Looking ahead to this year's 'Biggest Party Of The Summer', it's far too easy to lament on what the show doesn't have, rather than champion what it does.
It doesn't have a screaming introduction from Vince McMahon punishing his vocal chords to wail about the summer's heat, presumably generated from his proximity to the devil himself. It doesn't have the year's second biggest singles match between the company's top post-WrestleMania stars. It doesn't even have the massive Bayley/Sasha Banks NXT TakeOver: Brooklyn redux.
What it does have, is matches. Bloody loads of them. With an ungodly amount of WWE Network hours to fill, the company will, of their own doing, present their very definition of their feature length summer blockbuster.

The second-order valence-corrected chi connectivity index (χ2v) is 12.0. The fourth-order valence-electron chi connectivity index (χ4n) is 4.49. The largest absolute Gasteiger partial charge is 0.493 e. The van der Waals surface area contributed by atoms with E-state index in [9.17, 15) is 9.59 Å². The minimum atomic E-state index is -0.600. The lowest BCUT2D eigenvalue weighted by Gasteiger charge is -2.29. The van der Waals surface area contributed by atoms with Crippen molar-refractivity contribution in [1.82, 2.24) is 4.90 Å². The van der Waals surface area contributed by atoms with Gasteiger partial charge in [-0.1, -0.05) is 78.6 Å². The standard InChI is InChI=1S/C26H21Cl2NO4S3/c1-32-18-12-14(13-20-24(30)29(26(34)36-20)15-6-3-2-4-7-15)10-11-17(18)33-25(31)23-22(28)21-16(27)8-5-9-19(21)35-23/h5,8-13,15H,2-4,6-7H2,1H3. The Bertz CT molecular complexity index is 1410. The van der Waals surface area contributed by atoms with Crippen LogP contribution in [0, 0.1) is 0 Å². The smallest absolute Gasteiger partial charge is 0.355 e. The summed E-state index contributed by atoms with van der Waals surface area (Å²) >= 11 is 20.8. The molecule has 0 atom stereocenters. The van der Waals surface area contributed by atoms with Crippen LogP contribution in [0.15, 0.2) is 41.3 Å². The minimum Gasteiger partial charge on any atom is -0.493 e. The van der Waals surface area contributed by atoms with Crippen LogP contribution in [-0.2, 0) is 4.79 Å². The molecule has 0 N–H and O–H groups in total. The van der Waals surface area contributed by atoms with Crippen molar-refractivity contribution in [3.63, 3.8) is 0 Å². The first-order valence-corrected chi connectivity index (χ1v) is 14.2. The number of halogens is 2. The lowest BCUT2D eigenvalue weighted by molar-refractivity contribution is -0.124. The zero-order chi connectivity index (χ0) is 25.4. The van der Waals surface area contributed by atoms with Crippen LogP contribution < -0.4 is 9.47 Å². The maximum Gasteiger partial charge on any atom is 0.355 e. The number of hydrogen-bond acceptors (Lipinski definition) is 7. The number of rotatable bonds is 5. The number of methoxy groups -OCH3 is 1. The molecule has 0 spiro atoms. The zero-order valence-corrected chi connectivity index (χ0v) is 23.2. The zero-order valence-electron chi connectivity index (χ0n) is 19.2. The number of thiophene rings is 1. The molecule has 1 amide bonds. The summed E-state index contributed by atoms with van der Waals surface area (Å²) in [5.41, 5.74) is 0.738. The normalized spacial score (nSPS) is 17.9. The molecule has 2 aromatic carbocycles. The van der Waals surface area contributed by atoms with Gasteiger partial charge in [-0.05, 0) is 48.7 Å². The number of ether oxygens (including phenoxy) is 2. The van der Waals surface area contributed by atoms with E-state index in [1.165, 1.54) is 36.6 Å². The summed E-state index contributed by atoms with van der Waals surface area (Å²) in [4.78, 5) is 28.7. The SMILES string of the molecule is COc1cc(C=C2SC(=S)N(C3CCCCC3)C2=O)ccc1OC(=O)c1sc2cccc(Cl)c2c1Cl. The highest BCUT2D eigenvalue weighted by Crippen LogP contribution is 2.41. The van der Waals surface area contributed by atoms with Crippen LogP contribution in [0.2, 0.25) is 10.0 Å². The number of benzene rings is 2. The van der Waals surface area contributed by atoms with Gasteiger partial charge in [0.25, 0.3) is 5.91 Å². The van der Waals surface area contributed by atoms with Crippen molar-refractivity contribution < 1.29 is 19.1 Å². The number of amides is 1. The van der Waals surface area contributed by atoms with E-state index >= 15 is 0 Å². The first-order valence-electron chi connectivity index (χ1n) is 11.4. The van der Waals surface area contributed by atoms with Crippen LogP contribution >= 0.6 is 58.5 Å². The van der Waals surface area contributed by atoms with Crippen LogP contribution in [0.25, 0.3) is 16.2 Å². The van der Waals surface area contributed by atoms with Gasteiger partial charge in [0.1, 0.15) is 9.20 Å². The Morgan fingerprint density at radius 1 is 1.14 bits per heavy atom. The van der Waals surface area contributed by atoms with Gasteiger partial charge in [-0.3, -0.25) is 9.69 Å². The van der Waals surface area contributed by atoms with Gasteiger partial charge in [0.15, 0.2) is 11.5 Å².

Like many of the cinematic turkeys cursed that moniker over the decades, much of it is likely to be meaningless, badly acted and favouring explosive stunts over nuanced storytelling. In keeping with recent directorial disasters, you'll want it to go at least half an hour less than it does. That said, virtually all your favourite stars have at least a cameo, and at least one loose thread may neatly be tied up before the credits roll.
'IT'S SUMMER TIME, AND THE LIVING IS ANYTHING BUT EASY' wailed McMahon as he opened up the 1991 edition of the show. He obviously knew about this card 26 years in advance.